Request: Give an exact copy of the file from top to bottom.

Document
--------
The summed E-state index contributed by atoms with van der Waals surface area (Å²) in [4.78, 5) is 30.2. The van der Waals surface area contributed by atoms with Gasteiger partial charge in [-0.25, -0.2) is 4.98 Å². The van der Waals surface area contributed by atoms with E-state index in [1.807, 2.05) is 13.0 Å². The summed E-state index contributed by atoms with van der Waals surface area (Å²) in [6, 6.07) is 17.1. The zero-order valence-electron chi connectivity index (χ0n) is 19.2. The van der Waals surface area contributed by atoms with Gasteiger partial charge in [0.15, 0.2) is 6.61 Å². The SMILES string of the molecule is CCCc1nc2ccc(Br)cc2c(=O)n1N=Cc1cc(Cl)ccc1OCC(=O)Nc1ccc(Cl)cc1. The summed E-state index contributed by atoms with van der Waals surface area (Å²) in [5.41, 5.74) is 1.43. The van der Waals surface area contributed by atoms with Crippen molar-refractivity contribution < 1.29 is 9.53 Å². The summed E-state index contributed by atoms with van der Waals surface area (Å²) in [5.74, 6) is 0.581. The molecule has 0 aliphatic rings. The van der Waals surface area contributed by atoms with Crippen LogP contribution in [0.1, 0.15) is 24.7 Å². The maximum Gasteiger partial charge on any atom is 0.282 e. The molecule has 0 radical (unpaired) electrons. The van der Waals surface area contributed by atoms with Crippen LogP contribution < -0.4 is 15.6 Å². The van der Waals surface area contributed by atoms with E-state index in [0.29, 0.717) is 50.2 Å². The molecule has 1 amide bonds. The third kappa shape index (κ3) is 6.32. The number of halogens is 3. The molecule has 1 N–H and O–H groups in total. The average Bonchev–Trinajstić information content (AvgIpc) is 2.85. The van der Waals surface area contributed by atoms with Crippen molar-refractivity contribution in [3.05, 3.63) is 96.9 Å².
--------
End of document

The summed E-state index contributed by atoms with van der Waals surface area (Å²) in [4.78, 5) is 30.2. The van der Waals surface area contributed by atoms with Gasteiger partial charge in [-0.25, -0.2) is 4.98 Å². The van der Waals surface area contributed by atoms with E-state index in [1.807, 2.05) is 13.0 Å². The summed E-state index contributed by atoms with van der Waals surface area (Å²) in [6, 6.07) is 17.1. The zero-order valence-electron chi connectivity index (χ0n) is 19.2. The van der Waals surface area contributed by atoms with Gasteiger partial charge in [0.15, 0.2) is 6.61 Å². The SMILES string of the molecule is CCCc1nc2ccc(Br)cc2c(=O)n1N=Cc1cc(Cl)ccc1OCC(=O)Nc1ccc(Cl)cc1. The summed E-state index contributed by atoms with van der Waals surface area (Å²) in [5.41, 5.74) is 1.43. The van der Waals surface area contributed by atoms with Crippen molar-refractivity contribution < 1.29 is 9.53 Å². The summed E-state index contributed by atoms with van der Waals surface area (Å²) in [5.74, 6) is 0.581. The molecule has 0 aliphatic rings. The van der Waals surface area contributed by atoms with Crippen LogP contribution in [0.1, 0.15) is 24.7 Å². The maximum Gasteiger partial charge on any atom is 0.282 e. The molecule has 0 radical (unpaired) electrons. The van der Waals surface area contributed by atoms with Crippen LogP contribution < -0.4 is 15.6 Å². The van der Waals surface area contributed by atoms with E-state index in [0.29, 0.717) is 50.2 Å². The molecule has 1 amide bonds. The third kappa shape index (κ3) is 6.32. The number of halogens is 3. The molecule has 1 N–H and O–H groups in total. The average Bonchev–Trinajstić information content (AvgIpc) is 2.85. The van der Waals surface area contributed by atoms with Crippen molar-refractivity contribution in [3.05, 3.63) is 96.9 Å².